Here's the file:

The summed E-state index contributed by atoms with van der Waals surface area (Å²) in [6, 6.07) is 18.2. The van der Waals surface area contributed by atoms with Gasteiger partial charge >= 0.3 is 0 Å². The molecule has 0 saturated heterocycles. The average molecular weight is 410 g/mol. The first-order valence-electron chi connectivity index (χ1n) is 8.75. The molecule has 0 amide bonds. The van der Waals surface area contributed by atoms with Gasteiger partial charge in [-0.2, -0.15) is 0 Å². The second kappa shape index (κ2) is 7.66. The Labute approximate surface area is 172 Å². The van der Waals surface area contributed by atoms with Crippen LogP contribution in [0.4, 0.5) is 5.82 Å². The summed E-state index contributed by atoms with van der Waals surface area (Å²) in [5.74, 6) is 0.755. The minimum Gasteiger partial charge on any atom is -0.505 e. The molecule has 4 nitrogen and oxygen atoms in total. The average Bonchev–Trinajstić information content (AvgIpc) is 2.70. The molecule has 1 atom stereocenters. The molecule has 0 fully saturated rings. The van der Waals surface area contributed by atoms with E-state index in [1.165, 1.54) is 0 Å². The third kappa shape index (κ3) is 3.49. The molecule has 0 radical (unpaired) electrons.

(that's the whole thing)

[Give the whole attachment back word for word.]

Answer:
The summed E-state index contributed by atoms with van der Waals surface area (Å²) in [6, 6.07) is 18.2. The van der Waals surface area contributed by atoms with Gasteiger partial charge >= 0.3 is 0 Å². The molecule has 0 saturated heterocycles. The average molecular weight is 410 g/mol. The first-order valence-electron chi connectivity index (χ1n) is 8.75. The molecule has 0 amide bonds. The van der Waals surface area contributed by atoms with Gasteiger partial charge in [-0.2, -0.15) is 0 Å². The second kappa shape index (κ2) is 7.66. The Labute approximate surface area is 172 Å². The van der Waals surface area contributed by atoms with Crippen LogP contribution in [0.4, 0.5) is 5.82 Å². The summed E-state index contributed by atoms with van der Waals surface area (Å²) in [5.74, 6) is 0.755. The minimum Gasteiger partial charge on any atom is -0.505 e. The molecule has 4 nitrogen and oxygen atoms in total. The average Bonchev–Trinajstić information content (AvgIpc) is 2.70. The molecule has 1 atom stereocenters. The molecule has 0 fully saturated rings. The van der Waals surface area contributed by atoms with E-state index in [1.165, 1.54) is 0 Å². The third kappa shape index (κ3) is 3.49. The molecule has 0 radical (unpaired) electrons.